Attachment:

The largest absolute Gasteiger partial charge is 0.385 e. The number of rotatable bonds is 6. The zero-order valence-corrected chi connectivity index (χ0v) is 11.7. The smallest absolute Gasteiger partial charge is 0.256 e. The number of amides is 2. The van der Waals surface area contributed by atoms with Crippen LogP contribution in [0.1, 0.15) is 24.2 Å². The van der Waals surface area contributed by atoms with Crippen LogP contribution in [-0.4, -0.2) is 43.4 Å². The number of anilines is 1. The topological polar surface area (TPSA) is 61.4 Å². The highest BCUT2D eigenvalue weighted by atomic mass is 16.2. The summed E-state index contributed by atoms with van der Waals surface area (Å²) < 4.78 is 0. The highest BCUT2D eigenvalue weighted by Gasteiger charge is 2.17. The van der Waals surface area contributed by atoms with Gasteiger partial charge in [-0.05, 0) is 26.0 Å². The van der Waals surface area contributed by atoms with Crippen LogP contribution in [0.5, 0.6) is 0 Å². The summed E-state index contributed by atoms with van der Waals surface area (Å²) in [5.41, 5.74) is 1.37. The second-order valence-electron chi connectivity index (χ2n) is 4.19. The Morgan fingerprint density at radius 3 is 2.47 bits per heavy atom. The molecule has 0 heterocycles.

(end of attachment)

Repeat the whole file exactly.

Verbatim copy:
The largest absolute Gasteiger partial charge is 0.385 e. The number of rotatable bonds is 6. The zero-order valence-corrected chi connectivity index (χ0v) is 11.7. The smallest absolute Gasteiger partial charge is 0.256 e. The number of amides is 2. The van der Waals surface area contributed by atoms with Crippen LogP contribution in [0.1, 0.15) is 24.2 Å². The van der Waals surface area contributed by atoms with Crippen LogP contribution in [-0.4, -0.2) is 43.4 Å². The number of anilines is 1. The topological polar surface area (TPSA) is 61.4 Å². The highest BCUT2D eigenvalue weighted by atomic mass is 16.2. The summed E-state index contributed by atoms with van der Waals surface area (Å²) < 4.78 is 0. The highest BCUT2D eigenvalue weighted by Gasteiger charge is 2.17. The van der Waals surface area contributed by atoms with Gasteiger partial charge in [-0.05, 0) is 26.0 Å². The van der Waals surface area contributed by atoms with Crippen LogP contribution in [0.5, 0.6) is 0 Å². The summed E-state index contributed by atoms with van der Waals surface area (Å²) in [5.41, 5.74) is 1.37. The second-order valence-electron chi connectivity index (χ2n) is 4.19. The Morgan fingerprint density at radius 3 is 2.47 bits per heavy atom. The molecule has 0 heterocycles.